Sharesse Duncan, a senior in the Human Services concentration, shares a project with her cohort.
At the heart of the Sociology Department's concentration in Human Services is a hands-on teaching philosophy that educates students to work with others.
Students in the 59-credit program must complete three semester-long internships, totaling 360 hours. They also progress through the program as a cohort.
Mette Christiansen, director of the Concentration in Human Services, said the internships - also known as field education - socialize students by exposing them to different populations and agencies.
Students participate in internships in fields such as child welfare, domestic violence, and disability in a variety of capacities. Christiansen said the three internships are crucial, as the students feel more confident in their new environments as they move forward together.
"The experiences create situations that suddenly spur the students' learning," said faculty member Donna Chaffee.
Cortney Redlein, a senior in the program, said the internships further the students' understanding of working with others. "We are getting a sense of fulfillment in helping others now, rather than waiting until graduation when we enter the real world," she said.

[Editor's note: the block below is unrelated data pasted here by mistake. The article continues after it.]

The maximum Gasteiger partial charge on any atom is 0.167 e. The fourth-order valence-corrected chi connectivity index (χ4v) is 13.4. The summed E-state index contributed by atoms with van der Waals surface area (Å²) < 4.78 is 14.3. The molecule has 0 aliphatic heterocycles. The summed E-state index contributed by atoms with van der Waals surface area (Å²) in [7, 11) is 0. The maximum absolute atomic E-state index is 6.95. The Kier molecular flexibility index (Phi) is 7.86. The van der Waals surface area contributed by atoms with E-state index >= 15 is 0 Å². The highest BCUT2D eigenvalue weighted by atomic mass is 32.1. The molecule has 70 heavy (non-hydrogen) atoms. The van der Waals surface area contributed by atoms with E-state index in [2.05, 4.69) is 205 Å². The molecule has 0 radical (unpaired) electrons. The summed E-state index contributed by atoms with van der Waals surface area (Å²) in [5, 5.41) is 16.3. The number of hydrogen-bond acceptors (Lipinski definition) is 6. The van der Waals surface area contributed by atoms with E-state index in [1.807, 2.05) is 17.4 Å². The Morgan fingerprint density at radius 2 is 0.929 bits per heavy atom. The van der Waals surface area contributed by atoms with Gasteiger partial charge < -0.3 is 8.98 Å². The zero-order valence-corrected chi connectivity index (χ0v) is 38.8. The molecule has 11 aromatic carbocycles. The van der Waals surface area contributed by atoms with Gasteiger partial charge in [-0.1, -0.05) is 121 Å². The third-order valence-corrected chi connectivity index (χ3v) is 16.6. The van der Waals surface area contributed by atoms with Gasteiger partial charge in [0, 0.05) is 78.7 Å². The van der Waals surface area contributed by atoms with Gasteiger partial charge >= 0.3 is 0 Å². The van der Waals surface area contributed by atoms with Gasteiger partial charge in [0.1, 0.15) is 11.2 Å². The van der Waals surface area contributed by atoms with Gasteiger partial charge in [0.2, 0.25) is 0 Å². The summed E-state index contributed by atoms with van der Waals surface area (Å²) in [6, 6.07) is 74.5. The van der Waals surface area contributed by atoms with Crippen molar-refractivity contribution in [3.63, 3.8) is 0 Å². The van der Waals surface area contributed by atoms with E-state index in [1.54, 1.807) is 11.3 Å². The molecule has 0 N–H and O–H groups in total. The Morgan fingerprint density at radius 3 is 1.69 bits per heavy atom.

Approximately 20 students graduate from the program each year and enter into the human services field or attend graduate school.
Christiansen and Chaffee bring decades of experience in the field to the program. Christiansen's background is in social pedagogy in Denmark (her native country), which is the basis for the New Paltz program. She has worked with a variety of populations in the human services field with a focus on disability. Chaffee worked in the child welfare system and is still a consultant for local agencies.
Together, they have developed relationships with the agencies that host interns in a seven-county radius that includes Dutchess, Orange and Ulster counties. They also visit the sites for supervision.
The two full-time professors also guide students through the internships and are kept up-to-date with journal entries and class discussions. They also meet individually with the students at least three times during an internship.
Victoria Sam, also a senior in the program, said their professors' dedication pays off. "The passion, love and feel for the field of human services that they (Christiansen and Chaffee) have bounces off them and comes right to us," she said.
The curriculum takes place primarily during the junior and senior years. As a cohort, students take theory and field classes together and meet to discuss their experiences in field education classes.
Senior Hasan-can Arat said that everyone in his cohort brings their own experiences to the group and this allows them to build on their individual learning.
"I feel this is the way education is supposed to be," Ashley Surprenant, senior, said of the program, which was initiated in 1992 by the Mid-Hudson Coalition for Development of Direct Care Practice, a local organization that ensures professional standards are met in the human services field.